23. But still Josephus and those with him, although they tell down dead one upon another by the darts and stones which the engines threw upon them, yet did not they deseri the wall, but tell upon those who managed the ram, under the protect ion of the hurdles, with fire, and iron weapons, and stones ; and these could do little or nothing, but fell perpetually, while they were seen by those whom they could not lee for the light of their own flame thone about them, and made them a most visible mark to the enemy as they were in the day time, while the engines could not be teen at a great diftince, and to what was thrown at them was hard to be avoided, for the force with which these engines threw ftones and daris made them hurt feveral at a time and the violent noise of the stones that were caft by the engines were so great, that they carried away the pinnacles of the wall, and broke off the corners of the towers ; for no body of men could be so strong as not to be overthrown, to the last rank by the largeness of the stones. And any one may learn the force of the engines by what happened this very night ; for as one of thole ibat ftood round about Josephus was near the wall, his head was carried away by such a Ione, and his scull was flung as far as three furlongs. In the day time, also, a woman with child had her belly lo violently Aruck, as she was just come out of her houle, that the infant was carried to the distance of halt a turlong, so great was the force of that engine. The noise ot the instruments themselves was very terrible, the sound of the darts and stones that were thrown by them, was so allo ; of the same fort was that noise the dead bodies made, when they were dashed against the wall; and indeed dreadful was the clamour which these things raised in the women within the city, which was echoed back at the same time by the cries of such as were Nain ; while the whole space of ground whereon they fought ran with blood, and the wall might have been ascended over by bodies of the dead carcasses ; the mountains also contributed to increase the noise by their echoes, nor was there on that night any thing of terror wanting, that could either affe&t the heating, or the fight; yet did a great part of those that fought so hard for Jotapata fall manfully, as were a great part of ihem wounded. However, the morning watch was come ere the wall yielded to the machines employed against it, though it had been battered without intermiffion. However, thofe within covered their bodies with their armour, and raised works over against that part which was thrown down, before those machines were laid, by which the Romans were to ascend into the city.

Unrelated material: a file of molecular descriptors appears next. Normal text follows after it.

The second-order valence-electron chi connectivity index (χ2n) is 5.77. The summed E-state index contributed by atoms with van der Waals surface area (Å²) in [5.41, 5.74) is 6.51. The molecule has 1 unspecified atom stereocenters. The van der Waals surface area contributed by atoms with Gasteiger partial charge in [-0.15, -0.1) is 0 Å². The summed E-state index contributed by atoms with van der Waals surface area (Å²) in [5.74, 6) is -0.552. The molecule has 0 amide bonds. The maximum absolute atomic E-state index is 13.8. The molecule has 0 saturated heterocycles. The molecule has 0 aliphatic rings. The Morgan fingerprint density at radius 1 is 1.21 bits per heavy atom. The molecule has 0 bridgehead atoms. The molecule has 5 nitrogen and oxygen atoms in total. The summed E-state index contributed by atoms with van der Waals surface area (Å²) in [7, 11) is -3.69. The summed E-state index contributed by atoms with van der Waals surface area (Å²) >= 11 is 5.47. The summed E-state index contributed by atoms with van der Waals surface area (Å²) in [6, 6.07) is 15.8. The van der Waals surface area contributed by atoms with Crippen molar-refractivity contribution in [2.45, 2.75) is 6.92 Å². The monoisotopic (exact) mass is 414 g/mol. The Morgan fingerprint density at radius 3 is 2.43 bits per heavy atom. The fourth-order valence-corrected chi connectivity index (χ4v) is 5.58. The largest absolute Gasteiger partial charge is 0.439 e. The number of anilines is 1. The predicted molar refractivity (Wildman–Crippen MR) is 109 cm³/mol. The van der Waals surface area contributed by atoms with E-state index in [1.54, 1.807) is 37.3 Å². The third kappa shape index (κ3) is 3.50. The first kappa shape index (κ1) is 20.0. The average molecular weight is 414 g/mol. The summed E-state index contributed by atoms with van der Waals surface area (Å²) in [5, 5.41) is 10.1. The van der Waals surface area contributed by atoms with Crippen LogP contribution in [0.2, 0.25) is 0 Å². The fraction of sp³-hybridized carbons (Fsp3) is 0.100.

24. In the morning Vespasian got his army together, in order to take the city by storm], after a little recreation upon the hard pains they had been at the night before ; and, as he was desirous to draw off those that opposed him from the plac'es where the wall had been thrown down, he made the most courageous of the horsemen get off their horses, and placed them in three ranks over against thole ruins of the wall, but covered with their armour on every side, and with poles in their hands, that so these might begin their ascent as soon as the instruments for such ascent were laid ; behind them he placed the flower of the footmen ; but for the rest of the horse, he ordered them to extend themselves over against the wall, upon the whole hilly country, in order to prevent any from escaping out of the city when it should be taken ; and behind these he placed the archers round about, and commanded them to have their darts ready to shoot. The same com. mands he gave to the slingers, and to thole that managed the engines, and bid them to take up other ladders, and have ready to lay upon those parts of the wall which were yet untouched, that the besieged might be engaged in trying to hinder their ascent by them, and leave the guard of the parts that were thrown down, while the rest of them should be over-borne by the darts cast at them, and might afford his men an entrance into the city.